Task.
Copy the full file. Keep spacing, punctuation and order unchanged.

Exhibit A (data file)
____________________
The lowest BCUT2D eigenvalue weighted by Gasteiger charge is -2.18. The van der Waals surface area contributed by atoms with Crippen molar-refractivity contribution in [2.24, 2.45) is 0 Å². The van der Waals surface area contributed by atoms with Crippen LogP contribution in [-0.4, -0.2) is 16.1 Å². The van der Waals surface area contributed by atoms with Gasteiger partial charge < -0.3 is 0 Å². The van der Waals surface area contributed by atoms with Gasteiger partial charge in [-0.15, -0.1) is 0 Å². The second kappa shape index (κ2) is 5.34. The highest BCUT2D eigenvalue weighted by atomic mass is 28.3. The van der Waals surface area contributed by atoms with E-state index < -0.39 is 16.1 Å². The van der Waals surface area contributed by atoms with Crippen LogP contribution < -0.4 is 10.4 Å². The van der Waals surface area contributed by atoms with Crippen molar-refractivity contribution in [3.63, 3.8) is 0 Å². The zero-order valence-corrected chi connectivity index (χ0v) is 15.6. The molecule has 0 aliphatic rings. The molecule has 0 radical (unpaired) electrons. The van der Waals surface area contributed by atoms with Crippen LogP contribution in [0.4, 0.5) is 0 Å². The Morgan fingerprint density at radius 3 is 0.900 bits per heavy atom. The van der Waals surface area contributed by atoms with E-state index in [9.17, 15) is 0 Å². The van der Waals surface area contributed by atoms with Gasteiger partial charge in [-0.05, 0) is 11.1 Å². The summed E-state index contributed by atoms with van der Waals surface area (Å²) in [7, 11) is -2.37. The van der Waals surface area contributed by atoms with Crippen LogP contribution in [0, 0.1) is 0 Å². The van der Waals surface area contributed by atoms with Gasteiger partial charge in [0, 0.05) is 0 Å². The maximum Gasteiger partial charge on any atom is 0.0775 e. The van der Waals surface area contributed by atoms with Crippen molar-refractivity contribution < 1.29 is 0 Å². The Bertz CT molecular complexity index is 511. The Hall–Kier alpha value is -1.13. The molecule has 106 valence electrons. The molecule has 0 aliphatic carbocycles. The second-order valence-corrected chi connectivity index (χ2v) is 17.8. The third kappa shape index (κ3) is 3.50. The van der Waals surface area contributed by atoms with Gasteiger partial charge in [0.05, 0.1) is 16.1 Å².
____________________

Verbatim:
The lowest BCUT2D eigenvalue weighted by Gasteiger charge is -2.18. The van der Waals surface area contributed by atoms with Crippen molar-refractivity contribution in [2.24, 2.45) is 0 Å². The van der Waals surface area contributed by atoms with Crippen LogP contribution in [-0.4, -0.2) is 16.1 Å². The van der Waals surface area contributed by atoms with Gasteiger partial charge < -0.3 is 0 Å². The van der Waals surface area contributed by atoms with Gasteiger partial charge in [-0.15, -0.1) is 0 Å². The second kappa shape index (κ2) is 5.34. The highest BCUT2D eigenvalue weighted by atomic mass is 28.3. The van der Waals surface area contributed by atoms with E-state index < -0.39 is 16.1 Å². The van der Waals surface area contributed by atoms with Crippen LogP contribution < -0.4 is 10.4 Å². The van der Waals surface area contributed by atoms with Crippen molar-refractivity contribution in [3.63, 3.8) is 0 Å². The zero-order valence-corrected chi connectivity index (χ0v) is 15.6. The molecule has 0 aliphatic rings. The molecule has 0 radical (unpaired) electrons. The van der Waals surface area contributed by atoms with Crippen LogP contribution in [0.4, 0.5) is 0 Å². The Morgan fingerprint density at radius 3 is 0.900 bits per heavy atom. The van der Waals surface area contributed by atoms with E-state index in [9.17, 15) is 0 Å². The van der Waals surface area contributed by atoms with Gasteiger partial charge in [-0.05, 0) is 11.1 Å². The summed E-state index contributed by atoms with van der Waals surface area (Å²) in [7, 11) is -2.37. The van der Waals surface area contributed by atoms with Crippen LogP contribution in [0, 0.1) is 0 Å². The van der Waals surface area contributed by atoms with Gasteiger partial charge in [0, 0.05) is 0 Å². The maximum Gasteiger partial charge on any atom is 0.0775 e. The van der Waals surface area contributed by atoms with Crippen molar-refractivity contribution < 1.29 is 0 Å². The Bertz CT molecular complexity index is 511. The Hall–Kier alpha value is -1.13. The molecule has 106 valence electrons. The molecule has 0 aliphatic carbocycles. The second-order valence-corrected chi connectivity index (χ2v) is 17.8. The third kappa shape index (κ3) is 3.50. The van der Waals surface area contributed by atoms with Gasteiger partial charge in [0.05, 0.1) is 16.1 Å².